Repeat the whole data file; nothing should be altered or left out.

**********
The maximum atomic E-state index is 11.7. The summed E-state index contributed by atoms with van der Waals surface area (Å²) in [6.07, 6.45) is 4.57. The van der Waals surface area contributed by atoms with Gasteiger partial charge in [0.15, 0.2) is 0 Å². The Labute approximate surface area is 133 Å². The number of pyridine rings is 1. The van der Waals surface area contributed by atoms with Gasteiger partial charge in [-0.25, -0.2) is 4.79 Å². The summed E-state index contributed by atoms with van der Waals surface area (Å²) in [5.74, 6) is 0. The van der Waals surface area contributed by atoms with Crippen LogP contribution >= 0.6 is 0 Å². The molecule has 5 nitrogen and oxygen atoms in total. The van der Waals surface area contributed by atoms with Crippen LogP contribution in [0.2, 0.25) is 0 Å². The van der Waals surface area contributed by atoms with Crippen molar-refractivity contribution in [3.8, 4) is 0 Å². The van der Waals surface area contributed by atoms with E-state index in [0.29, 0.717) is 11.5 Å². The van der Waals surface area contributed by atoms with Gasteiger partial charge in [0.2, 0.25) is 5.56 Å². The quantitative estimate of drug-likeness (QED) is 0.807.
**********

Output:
The maximum atomic E-state index is 11.7. The summed E-state index contributed by atoms with van der Waals surface area (Å²) in [6.07, 6.45) is 4.57. The van der Waals surface area contributed by atoms with Gasteiger partial charge in [0.15, 0.2) is 0 Å². The Labute approximate surface area is 133 Å². The number of pyridine rings is 1. The van der Waals surface area contributed by atoms with Gasteiger partial charge in [-0.25, -0.2) is 4.79 Å². The summed E-state index contributed by atoms with van der Waals surface area (Å²) in [5.74, 6) is 0. The van der Waals surface area contributed by atoms with Crippen LogP contribution >= 0.6 is 0 Å². The molecule has 5 nitrogen and oxygen atoms in total. The van der Waals surface area contributed by atoms with Crippen LogP contribution in [0.2, 0.25) is 0 Å². The van der Waals surface area contributed by atoms with Crippen molar-refractivity contribution in [3.8, 4) is 0 Å². The van der Waals surface area contributed by atoms with E-state index in [0.29, 0.717) is 11.5 Å². The van der Waals surface area contributed by atoms with Gasteiger partial charge in [0.2, 0.25) is 5.56 Å². The quantitative estimate of drug-likeness (QED) is 0.807.